MONTGOMERY, Ala. (WIAT) — The nonprofit Equal Justice Initiative is working to reduce hunger and food insecurity for families across Alabama.
Founder Bryan Stevenson says seeking justice is at the core of what they do at EJI, whether it’s helping those wrongly convicted or helping Alabamians put food on the table.
“23% of all children in the state of Alabama struggle with food insecurity, and I just don’t think that’s something we should accept or tolerate, so we’re now prepared to make an intervention,” Stevenson said.
That intervention includes direct financial assistance to families in need starting next month. Stevenson says they’re in the process of identifying those families by working with local community leaders.
“A lot of people are hardworking. They’re doing their very best, but they can’t make ends meet. Given inflation, it’s just really been hard for us and other to see people struggling the way they’re struggling,” Stevenson said.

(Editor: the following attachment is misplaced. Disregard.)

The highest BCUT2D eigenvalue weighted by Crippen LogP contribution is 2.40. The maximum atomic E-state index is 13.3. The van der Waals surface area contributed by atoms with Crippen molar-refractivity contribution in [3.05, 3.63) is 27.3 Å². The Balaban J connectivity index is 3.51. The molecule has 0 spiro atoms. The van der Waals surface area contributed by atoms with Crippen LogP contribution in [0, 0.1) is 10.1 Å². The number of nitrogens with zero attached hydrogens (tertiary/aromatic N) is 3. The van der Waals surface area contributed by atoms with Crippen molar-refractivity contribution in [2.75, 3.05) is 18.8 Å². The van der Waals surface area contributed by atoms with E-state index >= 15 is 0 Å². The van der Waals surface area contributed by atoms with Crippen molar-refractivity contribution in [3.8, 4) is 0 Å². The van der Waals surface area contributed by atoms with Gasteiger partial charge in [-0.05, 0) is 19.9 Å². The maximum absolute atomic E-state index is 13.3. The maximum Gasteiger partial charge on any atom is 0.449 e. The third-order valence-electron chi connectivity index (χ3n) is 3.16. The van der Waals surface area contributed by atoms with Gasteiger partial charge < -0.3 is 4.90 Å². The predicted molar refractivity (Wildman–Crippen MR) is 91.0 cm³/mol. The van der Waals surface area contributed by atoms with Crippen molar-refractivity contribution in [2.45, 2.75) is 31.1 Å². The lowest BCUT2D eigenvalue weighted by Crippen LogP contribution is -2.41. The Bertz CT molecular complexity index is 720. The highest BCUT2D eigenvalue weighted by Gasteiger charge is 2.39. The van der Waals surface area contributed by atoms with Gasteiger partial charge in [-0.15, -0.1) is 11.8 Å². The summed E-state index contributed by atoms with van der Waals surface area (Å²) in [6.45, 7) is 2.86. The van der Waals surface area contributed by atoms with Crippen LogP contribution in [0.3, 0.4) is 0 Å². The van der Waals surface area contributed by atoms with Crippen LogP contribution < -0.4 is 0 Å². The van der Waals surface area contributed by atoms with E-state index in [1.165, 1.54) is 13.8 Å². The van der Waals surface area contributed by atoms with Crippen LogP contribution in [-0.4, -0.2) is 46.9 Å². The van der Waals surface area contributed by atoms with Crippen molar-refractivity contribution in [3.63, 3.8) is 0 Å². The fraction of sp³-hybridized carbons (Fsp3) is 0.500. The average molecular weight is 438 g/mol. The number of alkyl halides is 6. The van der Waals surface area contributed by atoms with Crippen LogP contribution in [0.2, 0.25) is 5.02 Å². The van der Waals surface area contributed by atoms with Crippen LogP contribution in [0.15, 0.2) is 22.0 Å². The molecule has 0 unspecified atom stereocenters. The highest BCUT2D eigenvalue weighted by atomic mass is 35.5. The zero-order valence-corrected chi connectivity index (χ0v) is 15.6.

In addition to directly supporting families, EJI has also given grants to food banks to support their efforts.
“Honestly, I really cried when I first got the letter from Mr. Stevenson,” Food Bank of East Alabama Executive Director Martha Henk said.
Henk says the $50,000 grant is going to help add another school to their backpack program, strengthen their mobile food pantry and go toward creating a community market in Opelika.
“Food is just such a simple thing, but it can play a huge role in bringing hope to somebody who is feeling hopeless, and that is just an enormous privilege to be able to be a part of that process,” Henk said.
For any questions related to the hunger program, Stevenson says you can learn more at eji.org or email email@example.com. He says fighting hunger is just one part of their anti-poverty project.
They also plan to help those dealing with unjust fees and fines as well as those with health care needs.